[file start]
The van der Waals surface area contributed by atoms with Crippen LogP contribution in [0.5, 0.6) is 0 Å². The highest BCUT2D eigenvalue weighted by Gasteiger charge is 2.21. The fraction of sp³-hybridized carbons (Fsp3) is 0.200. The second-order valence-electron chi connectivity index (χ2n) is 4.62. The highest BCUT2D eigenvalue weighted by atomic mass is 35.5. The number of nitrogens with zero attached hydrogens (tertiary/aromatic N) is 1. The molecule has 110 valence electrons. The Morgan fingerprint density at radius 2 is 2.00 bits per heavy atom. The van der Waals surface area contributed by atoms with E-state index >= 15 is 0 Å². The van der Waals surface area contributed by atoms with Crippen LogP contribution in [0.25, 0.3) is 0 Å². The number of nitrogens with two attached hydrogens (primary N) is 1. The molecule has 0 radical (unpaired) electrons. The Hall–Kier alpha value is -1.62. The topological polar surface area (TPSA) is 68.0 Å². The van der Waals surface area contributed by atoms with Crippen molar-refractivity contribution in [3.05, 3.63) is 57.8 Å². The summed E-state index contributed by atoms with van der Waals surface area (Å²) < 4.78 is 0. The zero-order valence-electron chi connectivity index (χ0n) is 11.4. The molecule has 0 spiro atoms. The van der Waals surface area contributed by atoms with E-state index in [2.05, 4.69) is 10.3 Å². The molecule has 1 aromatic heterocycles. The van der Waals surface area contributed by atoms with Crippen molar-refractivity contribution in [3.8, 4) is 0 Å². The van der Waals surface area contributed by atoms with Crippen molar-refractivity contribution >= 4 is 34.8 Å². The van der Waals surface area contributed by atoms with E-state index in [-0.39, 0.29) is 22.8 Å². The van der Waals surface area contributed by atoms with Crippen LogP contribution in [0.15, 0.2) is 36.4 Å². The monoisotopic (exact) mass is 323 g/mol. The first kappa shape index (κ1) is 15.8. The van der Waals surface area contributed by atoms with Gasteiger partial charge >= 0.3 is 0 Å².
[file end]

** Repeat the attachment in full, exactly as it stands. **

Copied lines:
The van der Waals surface area contributed by atoms with Crippen LogP contribution in [0.5, 0.6) is 0 Å². The highest BCUT2D eigenvalue weighted by Gasteiger charge is 2.21. The fraction of sp³-hybridized carbons (Fsp3) is 0.200. The second-order valence-electron chi connectivity index (χ2n) is 4.62. The highest BCUT2D eigenvalue weighted by atomic mass is 35.5. The number of nitrogens with zero attached hydrogens (tertiary/aromatic N) is 1. The molecule has 110 valence electrons. The Morgan fingerprint density at radius 2 is 2.00 bits per heavy atom. The van der Waals surface area contributed by atoms with E-state index >= 15 is 0 Å². The van der Waals surface area contributed by atoms with Crippen LogP contribution in [0.25, 0.3) is 0 Å². The number of nitrogens with two attached hydrogens (primary N) is 1. The molecule has 0 radical (unpaired) electrons. The Hall–Kier alpha value is -1.62. The topological polar surface area (TPSA) is 68.0 Å². The van der Waals surface area contributed by atoms with Crippen molar-refractivity contribution in [3.05, 3.63) is 57.8 Å². The summed E-state index contributed by atoms with van der Waals surface area (Å²) < 4.78 is 0. The zero-order valence-electron chi connectivity index (χ0n) is 11.4. The molecule has 0 spiro atoms. The van der Waals surface area contributed by atoms with E-state index in [2.05, 4.69) is 10.3 Å². The molecule has 1 aromatic heterocycles. The van der Waals surface area contributed by atoms with Crippen molar-refractivity contribution in [3.8, 4) is 0 Å². The van der Waals surface area contributed by atoms with Crippen molar-refractivity contribution >= 4 is 34.8 Å². The van der Waals surface area contributed by atoms with E-state index in [-0.39, 0.29) is 22.8 Å². The van der Waals surface area contributed by atoms with Crippen LogP contribution in [0.15, 0.2) is 36.4 Å². The monoisotopic (exact) mass is 323 g/mol. The first kappa shape index (κ1) is 15.8. The van der Waals surface area contributed by atoms with Gasteiger partial charge >= 0.3 is 0 Å².